Moneyball for Insurance Executives
I just watched Moneyball last night. I am very familiar with Billy Beane and the Oakland Athletics. My hometown team, the Seattle Mariners always seemed to have fits playing the A’s during the “Moneyball” years.
I know that “Hollywood” artistic license makes believing all that happened in the move in doubt. What can’t be doubted, however, is the concept of “Moneyball.” The concept is very simple. In order to win games in baseball, the number one key metric is scoring runs. In order to score runs, your players need to get on base. What Beane changed in the old school world of baseball executives and scouts was that he believed that he could find guys who were undervalued by other teams, but had skills to get on base a lot. He knew he could also sign them for virtually no money (in a professional sports definition). Beane was right. He took guys who didn’t exactly seem to fit together in a team, and used several key metrics (especially on-base percentage) to build a team that competed for championships with teams that outspent them by 4-5 times.
How does that apply to you as an insurance agency owner or company executive? You need people who can “get on base.”
You may have a lot of people on your team who pass the “eye test.” They look busy; they move a lot of paper; they work late; they always seem to be the hero. Here’s the problem. Very often, these people create their own inefficiencies. Maybe they spend too much time on social media, at the water cooler, or spending too much time on simple projects. Having too many of these “heroes” ends up meaning you aren’t productive, and you end up overpaying due to extra and overtime hours.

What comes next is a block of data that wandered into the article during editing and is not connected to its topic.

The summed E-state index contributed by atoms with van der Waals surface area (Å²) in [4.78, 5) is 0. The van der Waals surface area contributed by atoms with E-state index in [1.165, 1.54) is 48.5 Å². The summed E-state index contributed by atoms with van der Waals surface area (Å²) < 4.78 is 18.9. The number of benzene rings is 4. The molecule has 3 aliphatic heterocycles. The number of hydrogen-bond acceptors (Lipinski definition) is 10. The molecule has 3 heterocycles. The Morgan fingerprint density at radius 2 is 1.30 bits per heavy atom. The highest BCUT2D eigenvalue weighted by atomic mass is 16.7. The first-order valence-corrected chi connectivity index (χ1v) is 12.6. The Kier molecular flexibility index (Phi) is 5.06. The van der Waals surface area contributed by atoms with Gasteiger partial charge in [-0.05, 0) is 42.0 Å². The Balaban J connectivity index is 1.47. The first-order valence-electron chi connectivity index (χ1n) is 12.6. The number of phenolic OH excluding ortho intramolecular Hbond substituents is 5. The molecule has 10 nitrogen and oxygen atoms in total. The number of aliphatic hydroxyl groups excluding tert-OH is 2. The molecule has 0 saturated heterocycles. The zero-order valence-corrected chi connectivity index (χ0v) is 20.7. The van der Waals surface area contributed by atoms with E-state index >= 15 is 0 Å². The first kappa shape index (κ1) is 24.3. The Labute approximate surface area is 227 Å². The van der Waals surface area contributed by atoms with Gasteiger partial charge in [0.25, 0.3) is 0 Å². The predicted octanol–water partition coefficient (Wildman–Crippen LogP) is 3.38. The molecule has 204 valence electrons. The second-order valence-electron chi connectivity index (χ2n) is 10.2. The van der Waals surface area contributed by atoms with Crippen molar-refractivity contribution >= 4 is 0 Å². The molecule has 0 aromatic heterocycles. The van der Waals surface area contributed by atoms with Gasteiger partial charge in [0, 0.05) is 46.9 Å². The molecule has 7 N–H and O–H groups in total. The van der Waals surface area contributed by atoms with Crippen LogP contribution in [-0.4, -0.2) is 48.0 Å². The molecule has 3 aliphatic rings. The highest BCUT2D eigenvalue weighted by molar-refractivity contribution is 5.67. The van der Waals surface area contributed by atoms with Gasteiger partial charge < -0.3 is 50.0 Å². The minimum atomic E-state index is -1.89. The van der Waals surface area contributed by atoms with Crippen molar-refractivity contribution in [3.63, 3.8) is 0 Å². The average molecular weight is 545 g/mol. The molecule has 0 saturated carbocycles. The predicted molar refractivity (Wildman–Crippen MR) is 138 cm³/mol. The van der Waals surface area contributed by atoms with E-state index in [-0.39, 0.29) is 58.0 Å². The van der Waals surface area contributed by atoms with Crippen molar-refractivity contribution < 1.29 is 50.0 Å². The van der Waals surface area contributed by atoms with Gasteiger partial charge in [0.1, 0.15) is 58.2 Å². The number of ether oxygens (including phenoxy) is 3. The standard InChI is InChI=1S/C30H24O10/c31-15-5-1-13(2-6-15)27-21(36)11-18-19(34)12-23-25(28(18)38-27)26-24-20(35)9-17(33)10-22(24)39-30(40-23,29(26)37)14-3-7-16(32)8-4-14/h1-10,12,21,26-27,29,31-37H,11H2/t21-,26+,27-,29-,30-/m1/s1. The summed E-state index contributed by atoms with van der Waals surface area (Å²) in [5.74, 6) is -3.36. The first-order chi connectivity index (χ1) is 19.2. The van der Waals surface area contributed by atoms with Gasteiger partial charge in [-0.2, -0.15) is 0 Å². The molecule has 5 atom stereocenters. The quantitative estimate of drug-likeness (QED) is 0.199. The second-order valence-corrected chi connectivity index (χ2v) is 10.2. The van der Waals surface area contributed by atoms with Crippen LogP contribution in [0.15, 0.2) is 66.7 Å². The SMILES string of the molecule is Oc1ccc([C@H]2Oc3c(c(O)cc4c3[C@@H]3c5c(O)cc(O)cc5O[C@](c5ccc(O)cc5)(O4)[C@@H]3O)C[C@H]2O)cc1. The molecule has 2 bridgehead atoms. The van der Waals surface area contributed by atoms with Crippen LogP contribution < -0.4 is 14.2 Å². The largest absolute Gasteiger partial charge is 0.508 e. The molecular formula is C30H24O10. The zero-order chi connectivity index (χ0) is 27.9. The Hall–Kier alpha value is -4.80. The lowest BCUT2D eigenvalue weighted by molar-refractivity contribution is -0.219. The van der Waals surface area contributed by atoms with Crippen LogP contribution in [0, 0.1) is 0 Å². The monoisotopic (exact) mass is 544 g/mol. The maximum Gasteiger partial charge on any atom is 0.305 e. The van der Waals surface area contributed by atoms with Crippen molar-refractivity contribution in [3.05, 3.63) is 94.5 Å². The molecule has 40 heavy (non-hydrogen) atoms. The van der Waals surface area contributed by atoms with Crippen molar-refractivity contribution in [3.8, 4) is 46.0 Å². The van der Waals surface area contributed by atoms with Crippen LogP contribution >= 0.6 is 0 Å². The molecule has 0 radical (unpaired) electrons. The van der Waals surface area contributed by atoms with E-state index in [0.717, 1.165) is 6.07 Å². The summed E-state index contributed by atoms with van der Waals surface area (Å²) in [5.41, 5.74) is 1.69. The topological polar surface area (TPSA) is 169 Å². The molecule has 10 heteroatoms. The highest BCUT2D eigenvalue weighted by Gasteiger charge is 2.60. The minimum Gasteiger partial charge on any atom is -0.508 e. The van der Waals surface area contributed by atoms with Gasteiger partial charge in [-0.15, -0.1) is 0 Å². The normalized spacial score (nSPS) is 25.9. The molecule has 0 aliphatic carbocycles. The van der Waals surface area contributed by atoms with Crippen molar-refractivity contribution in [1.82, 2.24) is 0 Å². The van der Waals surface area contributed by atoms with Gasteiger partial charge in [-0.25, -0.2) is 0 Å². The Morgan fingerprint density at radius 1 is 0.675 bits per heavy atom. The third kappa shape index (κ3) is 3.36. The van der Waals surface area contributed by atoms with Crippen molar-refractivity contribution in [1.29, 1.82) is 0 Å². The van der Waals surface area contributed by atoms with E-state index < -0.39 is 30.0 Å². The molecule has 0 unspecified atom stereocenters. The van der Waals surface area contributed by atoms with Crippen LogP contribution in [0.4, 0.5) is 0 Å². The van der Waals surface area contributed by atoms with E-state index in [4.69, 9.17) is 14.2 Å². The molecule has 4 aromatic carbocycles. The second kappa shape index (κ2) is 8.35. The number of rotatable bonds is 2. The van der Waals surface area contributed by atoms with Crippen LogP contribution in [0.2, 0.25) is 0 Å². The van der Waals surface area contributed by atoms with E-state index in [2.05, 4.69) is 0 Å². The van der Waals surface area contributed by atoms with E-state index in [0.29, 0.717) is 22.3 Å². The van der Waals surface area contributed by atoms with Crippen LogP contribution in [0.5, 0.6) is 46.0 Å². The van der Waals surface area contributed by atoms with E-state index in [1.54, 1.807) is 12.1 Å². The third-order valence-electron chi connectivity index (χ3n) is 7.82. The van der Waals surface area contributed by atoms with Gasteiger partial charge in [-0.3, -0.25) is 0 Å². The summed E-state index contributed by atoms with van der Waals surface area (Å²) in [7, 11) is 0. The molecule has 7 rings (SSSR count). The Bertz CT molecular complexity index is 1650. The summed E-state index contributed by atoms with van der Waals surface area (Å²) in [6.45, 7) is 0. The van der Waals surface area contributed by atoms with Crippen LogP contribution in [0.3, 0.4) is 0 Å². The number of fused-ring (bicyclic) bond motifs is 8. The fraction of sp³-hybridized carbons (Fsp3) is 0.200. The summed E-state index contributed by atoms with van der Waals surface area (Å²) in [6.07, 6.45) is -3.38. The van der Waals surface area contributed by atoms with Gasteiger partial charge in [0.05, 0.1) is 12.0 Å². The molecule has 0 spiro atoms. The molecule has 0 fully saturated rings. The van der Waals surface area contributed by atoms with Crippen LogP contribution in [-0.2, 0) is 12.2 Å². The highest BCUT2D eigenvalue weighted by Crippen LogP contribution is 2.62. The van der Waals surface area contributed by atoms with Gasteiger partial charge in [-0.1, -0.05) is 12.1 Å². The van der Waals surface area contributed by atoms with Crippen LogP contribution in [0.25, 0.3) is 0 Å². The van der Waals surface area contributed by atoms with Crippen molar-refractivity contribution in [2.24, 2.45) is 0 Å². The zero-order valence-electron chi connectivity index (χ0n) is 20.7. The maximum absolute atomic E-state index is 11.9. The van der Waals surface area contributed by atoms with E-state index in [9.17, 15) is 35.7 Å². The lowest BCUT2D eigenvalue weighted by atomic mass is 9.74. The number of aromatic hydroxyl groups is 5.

So what do you do? You need to set up metrics for your team. Just like Billy Beane used on-base percentage to evaluate hitters; and you have probably set up metrics for producers; you must do the same for your team. I’m not here to tell you what those metrics should be. You know your organization better. That being said, think outside the box. Maybe one of your metrics should be a different eye-test. Maybe one should be who leaves every night on time with the cleanest desk; with an e-mail Inbox that is caught up; and without a stack of to-dos in their desktop Inbox.
What if everyone on your team could literally walk out the door at 5:00 all caught up every day. How could that change your business?
But, that’s just me…
© 2012 Dan Weedin. All Rights Reserved
Note: This is a new blog category for insurance professionals. As part of my 360, you will find a variety of categories on topics in which I work with clients. You may find that topics brought up in these sections apply to everyone.